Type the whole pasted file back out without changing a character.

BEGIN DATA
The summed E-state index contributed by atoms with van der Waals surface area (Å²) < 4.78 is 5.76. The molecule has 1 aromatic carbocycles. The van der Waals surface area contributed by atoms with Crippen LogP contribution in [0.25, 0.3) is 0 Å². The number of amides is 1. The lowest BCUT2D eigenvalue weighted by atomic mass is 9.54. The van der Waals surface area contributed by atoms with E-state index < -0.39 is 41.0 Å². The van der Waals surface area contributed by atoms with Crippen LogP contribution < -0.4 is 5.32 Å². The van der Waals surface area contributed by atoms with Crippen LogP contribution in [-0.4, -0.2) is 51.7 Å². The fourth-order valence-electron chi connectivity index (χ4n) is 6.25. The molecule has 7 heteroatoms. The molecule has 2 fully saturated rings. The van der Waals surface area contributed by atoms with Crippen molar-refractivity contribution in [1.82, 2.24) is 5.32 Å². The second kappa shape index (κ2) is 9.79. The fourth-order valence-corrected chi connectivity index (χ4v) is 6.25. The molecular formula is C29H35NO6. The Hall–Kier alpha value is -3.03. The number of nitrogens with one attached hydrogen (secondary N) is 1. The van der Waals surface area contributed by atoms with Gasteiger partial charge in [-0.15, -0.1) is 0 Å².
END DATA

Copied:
The summed E-state index contributed by atoms with van der Waals surface area (Å²) < 4.78 is 5.76. The molecule has 1 aromatic carbocycles. The van der Waals surface area contributed by atoms with Crippen LogP contribution in [0.25, 0.3) is 0 Å². The number of amides is 1. The lowest BCUT2D eigenvalue weighted by atomic mass is 9.54. The van der Waals surface area contributed by atoms with E-state index < -0.39 is 41.0 Å². The van der Waals surface area contributed by atoms with Crippen LogP contribution < -0.4 is 5.32 Å². The van der Waals surface area contributed by atoms with Crippen LogP contribution in [-0.4, -0.2) is 51.7 Å². The fourth-order valence-electron chi connectivity index (χ4n) is 6.25. The molecule has 7 heteroatoms. The molecule has 2 fully saturated rings. The van der Waals surface area contributed by atoms with Crippen molar-refractivity contribution in [1.82, 2.24) is 5.32 Å². The second kappa shape index (κ2) is 9.79. The fourth-order valence-corrected chi connectivity index (χ4v) is 6.25. The molecular formula is C29H35NO6. The Hall–Kier alpha value is -3.03. The number of nitrogens with one attached hydrogen (secondary N) is 1. The van der Waals surface area contributed by atoms with Gasteiger partial charge in [-0.15, -0.1) is 0 Å².